Ric’s Disclaimer: Although I admit to generally being a fan of Amy’s and Thomas’s work, I’ve tried to write a balanced review, and I paid full price for my ticket.
The class mainly took the form of either Amy or Thomas – one at a time – talking through slides and examples via live video and screen-sharing (using Adobe Connect). There were two four-hour sessions (across 2 days) with breaks every hour or so, during which there were optional exercises to complete based on the content just covered. There was also a more challenging ‘homework’ exercise after the first day’s session.
Whoever of Amy or Thomas weren’t presenting were available in a Campfire room for questions, clarification and general chat. There were twenty or so people in the class (and therefore the chatroom), so I was initially worried that the chat room would be too busy, but in my class only about half a dozen people actively participated in the chat room, so it was easy to get my questions answered.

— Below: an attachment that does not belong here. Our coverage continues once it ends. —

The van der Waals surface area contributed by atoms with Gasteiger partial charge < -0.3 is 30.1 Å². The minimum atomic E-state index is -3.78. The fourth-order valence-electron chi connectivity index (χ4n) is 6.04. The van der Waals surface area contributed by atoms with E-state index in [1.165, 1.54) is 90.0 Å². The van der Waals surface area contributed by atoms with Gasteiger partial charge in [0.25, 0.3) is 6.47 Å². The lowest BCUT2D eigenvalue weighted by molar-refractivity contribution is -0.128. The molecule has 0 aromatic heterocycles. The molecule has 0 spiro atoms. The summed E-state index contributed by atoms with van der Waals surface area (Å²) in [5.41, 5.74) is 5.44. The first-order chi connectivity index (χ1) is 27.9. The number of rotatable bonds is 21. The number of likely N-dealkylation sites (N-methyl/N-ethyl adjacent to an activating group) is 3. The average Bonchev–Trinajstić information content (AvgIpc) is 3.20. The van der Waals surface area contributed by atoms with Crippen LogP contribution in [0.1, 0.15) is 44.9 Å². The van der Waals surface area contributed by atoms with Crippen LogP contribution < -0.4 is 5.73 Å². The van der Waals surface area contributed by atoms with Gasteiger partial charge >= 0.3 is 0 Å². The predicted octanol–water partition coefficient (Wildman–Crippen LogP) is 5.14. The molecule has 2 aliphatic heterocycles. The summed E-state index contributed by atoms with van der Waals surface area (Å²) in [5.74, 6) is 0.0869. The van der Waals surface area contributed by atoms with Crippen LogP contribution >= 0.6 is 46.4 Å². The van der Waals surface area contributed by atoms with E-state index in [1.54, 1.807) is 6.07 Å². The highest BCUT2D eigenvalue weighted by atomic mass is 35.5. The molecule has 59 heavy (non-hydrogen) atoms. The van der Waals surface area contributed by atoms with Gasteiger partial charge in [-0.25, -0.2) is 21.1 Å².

This format worked really well, and didn’t require an especially fast Internet connection (I know this because my ISP was having problems on the second day, and I had to connect using a 3G mobile modem!).
The slides (in original, and printable format) were available for download before the course started, which I found useful since I occasionally wanted to dwell on a slide. A recording of the video and a transcript of the chat room were available for download a few days after the class.
- Closures and scope
- Extending the language
- Constructors and prototypes
- Mix-ins and inheritance
- The DOM
- Frameworks, such as Prototype.js
- Preprocessors like Sprockets.js
- Unit Testing
I would have liked to have seen less focus on language concepts, although they certainly did a good job of explaining them, and more practical advice on applying them in different situations.